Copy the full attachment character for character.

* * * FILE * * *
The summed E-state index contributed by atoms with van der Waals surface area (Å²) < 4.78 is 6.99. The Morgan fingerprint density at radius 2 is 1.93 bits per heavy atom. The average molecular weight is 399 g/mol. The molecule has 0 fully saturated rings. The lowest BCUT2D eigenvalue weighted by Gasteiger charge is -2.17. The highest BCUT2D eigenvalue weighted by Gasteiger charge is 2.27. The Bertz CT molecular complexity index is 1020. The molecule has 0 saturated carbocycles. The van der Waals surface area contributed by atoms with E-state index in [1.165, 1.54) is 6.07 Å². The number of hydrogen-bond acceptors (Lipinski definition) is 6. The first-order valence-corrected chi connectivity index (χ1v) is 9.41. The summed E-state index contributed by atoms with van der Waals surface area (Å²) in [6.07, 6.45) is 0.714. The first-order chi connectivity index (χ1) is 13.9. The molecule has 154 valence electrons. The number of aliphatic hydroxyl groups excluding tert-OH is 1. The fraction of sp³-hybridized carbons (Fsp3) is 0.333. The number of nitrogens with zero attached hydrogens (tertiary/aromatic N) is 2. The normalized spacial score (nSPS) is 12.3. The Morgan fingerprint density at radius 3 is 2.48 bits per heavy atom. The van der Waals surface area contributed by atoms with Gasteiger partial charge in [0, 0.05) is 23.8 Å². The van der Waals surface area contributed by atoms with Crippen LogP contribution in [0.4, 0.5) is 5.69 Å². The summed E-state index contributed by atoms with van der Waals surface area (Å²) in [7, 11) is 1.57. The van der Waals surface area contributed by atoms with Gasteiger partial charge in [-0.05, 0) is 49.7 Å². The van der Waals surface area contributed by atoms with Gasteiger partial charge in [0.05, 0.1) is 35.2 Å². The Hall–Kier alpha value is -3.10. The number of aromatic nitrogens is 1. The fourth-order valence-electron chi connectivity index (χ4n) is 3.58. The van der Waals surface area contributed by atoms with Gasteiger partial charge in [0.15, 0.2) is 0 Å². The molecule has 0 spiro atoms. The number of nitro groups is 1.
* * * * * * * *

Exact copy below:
The summed E-state index contributed by atoms with van der Waals surface area (Å²) < 4.78 is 6.99. The Morgan fingerprint density at radius 2 is 1.93 bits per heavy atom. The average molecular weight is 399 g/mol. The molecule has 0 fully saturated rings. The lowest BCUT2D eigenvalue weighted by Gasteiger charge is -2.17. The highest BCUT2D eigenvalue weighted by Gasteiger charge is 2.27. The Bertz CT molecular complexity index is 1020. The molecule has 0 saturated carbocycles. The van der Waals surface area contributed by atoms with E-state index in [1.165, 1.54) is 6.07 Å². The number of hydrogen-bond acceptors (Lipinski definition) is 6. The first-order valence-corrected chi connectivity index (χ1v) is 9.41. The summed E-state index contributed by atoms with van der Waals surface area (Å²) in [6.07, 6.45) is 0.714. The first-order chi connectivity index (χ1) is 13.9. The molecule has 154 valence electrons. The number of aliphatic hydroxyl groups excluding tert-OH is 1. The fraction of sp³-hybridized carbons (Fsp3) is 0.333. The number of nitrogens with zero attached hydrogens (tertiary/aromatic N) is 2. The normalized spacial score (nSPS) is 12.3. The Morgan fingerprint density at radius 3 is 2.48 bits per heavy atom. The van der Waals surface area contributed by atoms with Gasteiger partial charge in [0, 0.05) is 23.8 Å². The van der Waals surface area contributed by atoms with Crippen LogP contribution in [0.4, 0.5) is 5.69 Å². The summed E-state index contributed by atoms with van der Waals surface area (Å²) in [7, 11) is 1.57. The van der Waals surface area contributed by atoms with Gasteiger partial charge in [-0.05, 0) is 49.7 Å². The van der Waals surface area contributed by atoms with Gasteiger partial charge in [0.05, 0.1) is 35.2 Å². The Hall–Kier alpha value is -3.10. The number of aromatic nitrogens is 1. The fourth-order valence-electron chi connectivity index (χ4n) is 3.58. The van der Waals surface area contributed by atoms with Gasteiger partial charge in [0.15, 0.2) is 0 Å². The molecule has 0 spiro atoms. The number of nitro groups is 1.